News of the Food

News of the Food

What’s for Dinner?

By Heather Irwin

How exactly did we become a nation of fat people when no one’s been near a kitchen in the last 10 years? Maybe it has something to do with the fact that the kitchen table has become mom’s impromptu home office, dad’s working three jobs and the kids are too busy with soccer, ballet and private math tutors to manage to do anything as mundane as eat a home-cooked meal. So it’s frozen pizza on Monday, burgers on Tuesday, a salad bar on Wednesday and leftover Chinese on Friday–and that’s on a good week.

But the creators of Dinner Time want to change all that. Somewhere between fast food and the agony of shopping, cooking, dicing and cleaning up, this new chain of food-service stores (the first in the area is in Santa Rosa) allows customers to walk away with six to 12 semi-homemade entrées, each enough to feed six people, all prepared in roughly under an hour.

Here’s how it works: the Responsible Household Adult (the presence of kids is not generally encouraged) signs up for a time slot with Dinner Time’s commercial-grade kitchen, making entrée choices in advance through the website ( Current selections range from chicken cacciatore to grilled teriyaki pork chops to penne with proscuitto and marinara. The menu is heavy on ready-to-grill entrées and cheesy pasta choices; only one dish is vegetarian.

Upon arrival, the RHA is presented with a prep station fully stocked with precut, presliced, premeasured ingredients for the entrées already picked and an assembly list for each. Customers can add, subtract or substitute based on personal dietary restrictions and tastes. Many of the meals can be made in batches, so that the cacciatore meant to feed six doesn’t have to be baked for that Tuesday when only three folks are at the table. And meals can be eaten immediately or frozen for use later in the week (or month).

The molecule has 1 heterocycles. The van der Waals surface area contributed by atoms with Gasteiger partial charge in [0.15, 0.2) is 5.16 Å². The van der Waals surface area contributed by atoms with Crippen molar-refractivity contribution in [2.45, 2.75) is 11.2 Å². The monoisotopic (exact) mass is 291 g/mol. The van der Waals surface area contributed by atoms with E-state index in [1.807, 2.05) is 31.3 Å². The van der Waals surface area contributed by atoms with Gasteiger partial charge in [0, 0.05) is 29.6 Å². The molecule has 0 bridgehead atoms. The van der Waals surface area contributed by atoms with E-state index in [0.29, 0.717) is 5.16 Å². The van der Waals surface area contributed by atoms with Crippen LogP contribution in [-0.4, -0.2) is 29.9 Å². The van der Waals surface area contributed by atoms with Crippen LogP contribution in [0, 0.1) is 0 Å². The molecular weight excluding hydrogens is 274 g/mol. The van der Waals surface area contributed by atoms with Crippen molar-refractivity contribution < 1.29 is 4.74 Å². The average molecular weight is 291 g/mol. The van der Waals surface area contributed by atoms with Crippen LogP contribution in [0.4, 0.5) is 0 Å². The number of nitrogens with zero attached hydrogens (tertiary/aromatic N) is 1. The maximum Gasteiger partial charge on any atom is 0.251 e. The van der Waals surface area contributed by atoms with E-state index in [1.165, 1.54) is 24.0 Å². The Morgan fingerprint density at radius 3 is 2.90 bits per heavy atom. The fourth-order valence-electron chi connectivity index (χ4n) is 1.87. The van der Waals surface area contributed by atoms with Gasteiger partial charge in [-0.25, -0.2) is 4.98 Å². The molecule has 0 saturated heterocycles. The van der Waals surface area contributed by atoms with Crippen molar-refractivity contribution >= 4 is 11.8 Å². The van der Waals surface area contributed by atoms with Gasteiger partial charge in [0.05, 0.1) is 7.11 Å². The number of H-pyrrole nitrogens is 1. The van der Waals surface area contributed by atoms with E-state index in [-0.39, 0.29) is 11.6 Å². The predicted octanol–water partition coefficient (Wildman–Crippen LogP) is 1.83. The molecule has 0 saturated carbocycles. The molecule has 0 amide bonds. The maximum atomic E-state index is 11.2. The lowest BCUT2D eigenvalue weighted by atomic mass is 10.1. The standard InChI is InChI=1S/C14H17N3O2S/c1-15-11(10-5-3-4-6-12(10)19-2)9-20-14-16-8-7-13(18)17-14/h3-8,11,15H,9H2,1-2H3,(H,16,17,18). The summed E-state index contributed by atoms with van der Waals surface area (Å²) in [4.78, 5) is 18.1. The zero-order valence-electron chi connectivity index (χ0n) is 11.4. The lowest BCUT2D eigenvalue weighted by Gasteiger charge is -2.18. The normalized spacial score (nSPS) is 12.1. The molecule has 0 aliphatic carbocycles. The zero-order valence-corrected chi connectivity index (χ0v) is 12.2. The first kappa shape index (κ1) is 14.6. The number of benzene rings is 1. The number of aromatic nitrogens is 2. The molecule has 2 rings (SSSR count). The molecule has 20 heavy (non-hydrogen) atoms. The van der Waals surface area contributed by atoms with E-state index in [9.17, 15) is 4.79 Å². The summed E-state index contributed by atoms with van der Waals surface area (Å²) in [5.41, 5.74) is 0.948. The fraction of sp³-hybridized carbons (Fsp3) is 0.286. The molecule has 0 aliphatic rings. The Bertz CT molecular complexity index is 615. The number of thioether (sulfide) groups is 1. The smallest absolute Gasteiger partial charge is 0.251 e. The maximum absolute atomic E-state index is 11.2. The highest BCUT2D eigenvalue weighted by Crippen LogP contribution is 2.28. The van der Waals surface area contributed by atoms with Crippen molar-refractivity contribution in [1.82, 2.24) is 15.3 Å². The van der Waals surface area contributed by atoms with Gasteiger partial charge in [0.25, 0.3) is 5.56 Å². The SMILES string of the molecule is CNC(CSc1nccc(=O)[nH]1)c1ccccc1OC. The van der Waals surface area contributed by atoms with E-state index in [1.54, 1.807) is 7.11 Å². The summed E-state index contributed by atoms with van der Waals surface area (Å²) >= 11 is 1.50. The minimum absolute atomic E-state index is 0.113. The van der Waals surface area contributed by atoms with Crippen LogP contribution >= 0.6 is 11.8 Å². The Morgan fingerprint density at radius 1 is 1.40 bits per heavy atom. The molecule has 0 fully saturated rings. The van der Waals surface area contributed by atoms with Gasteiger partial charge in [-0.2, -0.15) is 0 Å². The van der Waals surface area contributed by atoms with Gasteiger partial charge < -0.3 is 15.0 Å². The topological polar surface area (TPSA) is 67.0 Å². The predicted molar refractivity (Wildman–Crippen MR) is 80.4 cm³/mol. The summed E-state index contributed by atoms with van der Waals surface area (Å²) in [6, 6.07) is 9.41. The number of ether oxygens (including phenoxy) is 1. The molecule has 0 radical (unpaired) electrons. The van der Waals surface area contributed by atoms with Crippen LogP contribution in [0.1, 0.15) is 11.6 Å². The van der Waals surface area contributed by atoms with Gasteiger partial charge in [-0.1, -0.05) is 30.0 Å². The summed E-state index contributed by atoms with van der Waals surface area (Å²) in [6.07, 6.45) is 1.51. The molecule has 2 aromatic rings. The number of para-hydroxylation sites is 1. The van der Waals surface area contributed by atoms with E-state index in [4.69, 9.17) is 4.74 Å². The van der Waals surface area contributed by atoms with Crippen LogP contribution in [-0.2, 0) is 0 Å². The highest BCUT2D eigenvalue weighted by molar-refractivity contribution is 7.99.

At $115 for a minimum of six entrées, the sticker shock is a bit alarming. (If Dinner Time preps them for you–and yes, you lazy soul, they will–it goes to $145.) However, if you break it down, this averages out to about $19 per meal, or about $3.19 per serving. For shrimp, that’s a steal; for lasagna, well. . . . But considering the price of fast food, in addition to the calories and content, and the cost of the RHA’s own precious time shopping and chopping, the price begins to seem more reasonable. In addition, Dinner Time has relatively complete ingredient lists, calories, carb and fat counts, and, unlike restaurants, allows customers to ease up on things like cheese, oil and meat if they choose to. The downside is that the meals lack significant fruit or vegetable content and include high-fat items. You’re still going to have to make a salad, slice a peach and go for a walk afterwards. But at least you know what’s in your lasagna.

Dinner Time, 4243 Montgomery Drive, Santa Rosa. 707.539.PREP.

Editor’s note: Other Dinner Time outlets are in the Central Valley and Southern California. It will be interesting to see how the concept fares here in the foodie aerie of the North Bay, for while the corp indeed details its ingredients, it doesn’t stress organics or locally sourced staples and we ’round these parts like to know where our tomatoes (and our salt and our herbs and our . . . ) come from.

From the July 6-12, 2005 issue of the North Bay Bohemian.

© 2005 Metro Publishing Inc.

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